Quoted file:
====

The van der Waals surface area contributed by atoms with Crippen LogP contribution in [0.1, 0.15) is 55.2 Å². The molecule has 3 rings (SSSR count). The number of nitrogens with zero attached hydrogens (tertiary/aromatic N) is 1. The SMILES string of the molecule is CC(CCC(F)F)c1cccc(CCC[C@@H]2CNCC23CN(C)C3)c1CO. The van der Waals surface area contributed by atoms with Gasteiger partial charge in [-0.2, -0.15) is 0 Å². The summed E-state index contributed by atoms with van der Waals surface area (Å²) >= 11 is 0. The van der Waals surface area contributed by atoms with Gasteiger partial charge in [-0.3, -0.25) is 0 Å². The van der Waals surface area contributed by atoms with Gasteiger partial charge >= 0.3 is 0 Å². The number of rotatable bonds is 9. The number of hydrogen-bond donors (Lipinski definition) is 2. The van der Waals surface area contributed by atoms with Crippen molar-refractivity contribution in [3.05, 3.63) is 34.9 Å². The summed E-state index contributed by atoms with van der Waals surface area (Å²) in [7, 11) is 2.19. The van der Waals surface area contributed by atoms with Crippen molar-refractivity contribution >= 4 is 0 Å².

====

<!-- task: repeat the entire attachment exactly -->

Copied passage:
The van der Waals surface area contributed by atoms with Crippen LogP contribution in [0.1, 0.15) is 55.2 Å². The molecule has 3 rings (SSSR count). The number of nitrogens with zero attached hydrogens (tertiary/aromatic N) is 1. The SMILES string of the molecule is CC(CCC(F)F)c1cccc(CCC[C@@H]2CNCC23CN(C)C3)c1CO. The van der Waals surface area contributed by atoms with Gasteiger partial charge in [-0.2, -0.15) is 0 Å². The summed E-state index contributed by atoms with van der Waals surface area (Å²) >= 11 is 0. The van der Waals surface area contributed by atoms with Gasteiger partial charge in [-0.3, -0.25) is 0 Å². The van der Waals surface area contributed by atoms with Gasteiger partial charge >= 0.3 is 0 Å². The number of rotatable bonds is 9. The number of hydrogen-bond donors (Lipinski definition) is 2. The van der Waals surface area contributed by atoms with Crippen molar-refractivity contribution in [3.05, 3.63) is 34.9 Å². The summed E-state index contributed by atoms with van der Waals surface area (Å²) in [7, 11) is 2.19. The van der Waals surface area contributed by atoms with Crippen molar-refractivity contribution >= 4 is 0 Å².